How much did we do? 250 (Total number served)

How well did we do it?

Performance measure: Percent of clients who report a positive experience with the program
Most recent year’s data: 96%
Previous year’s data: 92%

What was the difference made?

Performance measure: Percent of clients whose basic needs are met
Most recent year’s data: 100%
Previous year’s data: 100%

Action Plan

Objectives for current year:

  • Sustain the services of the WCDC by efficient management, optimizing use of resources, and doing additional fundraising as needed.
  • Improve our data retrieval for quality measurements.
  • Complete the addition of an externship for teaching dental students from University of New England School of Dentistry, scheduled to begin in the fall of 2019.
  • Recruit a second full time general dentist to supplement the 1.25 FTE dentist services WCDC currently has and increase our service capacity.
  • Explore ways of improving community outreach, including
    • Continuation of discussion with the Alfond Youth Center regarding potential satellite services.
    • Continuation of Head Start on site services and review of other currently available school-based services (K and above) and ways in which we can work cooperatively with current community providers to optimize these services.
    • Begin to look at models in other communities for improvement of area geriatric oral health services.

Objectives and results from last year:Success Stories

JC came to the Waterville Community Dental Center 8 years ago, with her preschool son.  She was in an opioid recovery program on Suboxone and had active dental problems related to both her substance use and years of lack of oral health care.  On her road to recovery, she had just enrolled in KVCC and was also working full time.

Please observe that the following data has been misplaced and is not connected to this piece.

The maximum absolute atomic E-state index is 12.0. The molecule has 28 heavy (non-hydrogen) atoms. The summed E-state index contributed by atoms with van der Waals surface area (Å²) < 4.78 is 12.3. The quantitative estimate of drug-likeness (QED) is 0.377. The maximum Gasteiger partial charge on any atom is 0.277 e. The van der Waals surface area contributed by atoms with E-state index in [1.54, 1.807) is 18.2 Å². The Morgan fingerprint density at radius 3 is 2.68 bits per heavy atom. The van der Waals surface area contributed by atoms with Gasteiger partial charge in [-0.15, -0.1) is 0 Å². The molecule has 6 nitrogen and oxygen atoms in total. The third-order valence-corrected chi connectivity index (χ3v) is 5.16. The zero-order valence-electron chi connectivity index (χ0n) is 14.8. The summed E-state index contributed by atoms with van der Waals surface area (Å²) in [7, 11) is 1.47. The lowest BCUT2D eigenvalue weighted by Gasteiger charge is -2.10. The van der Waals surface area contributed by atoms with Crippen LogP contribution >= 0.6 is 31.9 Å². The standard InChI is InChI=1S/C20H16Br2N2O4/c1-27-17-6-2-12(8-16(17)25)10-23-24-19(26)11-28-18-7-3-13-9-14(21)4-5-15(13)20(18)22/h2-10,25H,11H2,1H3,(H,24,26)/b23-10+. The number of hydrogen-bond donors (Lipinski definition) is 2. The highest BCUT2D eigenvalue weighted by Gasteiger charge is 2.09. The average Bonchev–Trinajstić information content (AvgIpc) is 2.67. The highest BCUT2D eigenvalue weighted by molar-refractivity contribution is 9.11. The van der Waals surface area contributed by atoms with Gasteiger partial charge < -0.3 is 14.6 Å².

With the assistance of the sliding fee program she had restorative work done that relieved her discomfort.  It also improved her overall health, the smile with which she faced the world, and her self-esteem.

Her son, and later her 1-year old daughter received oral health services through MaineCare.

JC has since graduated and works in social services.  She and her family come in regularly for the preventive care they all need to maintain their health and wellbeing.

Previous Year Actual Income and Expenditures

Government Funding UWMM Funding Other UWs Funding Fees/Dues Funding Other Sources Funding Total Income
13000 20000 17000 32216 0 82216

Total Actual Expenditures: $82216

Current Year Budgeted Income and Expenditures

Government Funding UWMM Funding Other UWs Funding Fees/Dues Funding Other Sources Funding Total Income
13000 20000 17000 43650 5000 98650

Total Budgeted Expenditures: $98650

Anything remarkable about your program’s budget:

  1. Government Funding: The availability of oral health subsidy funds is not guaranteed year to year, though this level of funding has been stable for the past several years.
  2. United Way of Kennebec Valley also contributes to our sliding fee program. The budget figure is based on funding that we have received in the past but is not yet confirmed.
  3. “Program fees” are the copayments made by sliding fee patients, with the addition of income from other clinical revenue streams if sliding fee copayments are not enough to cover the costs.
  4. “Other income” consists of other grants/donations that are directed to support the sliding fee program. This funding has been raised for this next year.
  5. Figures for the projected budget are increased by 20% in the anticipation that we will be able to increase the number of patients seen in this next year.  This will be contingent on successful recruitment of a second full time dentist.

What else you’d like reviewers to know:

The data collection system for WCDC is complex and the board and staff are aware that we need to improve our mining of data for clinical measures, including the number of recommended treatment plans that are carried to completion and the percentage of patients who are returning on schedule for preventive care.  This work was put on hold this past year because of our relocation needs but is being restarted at this time.  As more refined measures become available, we will be providing them.  For the present reporting we are assuming that every patient seen has some basic oral health need met.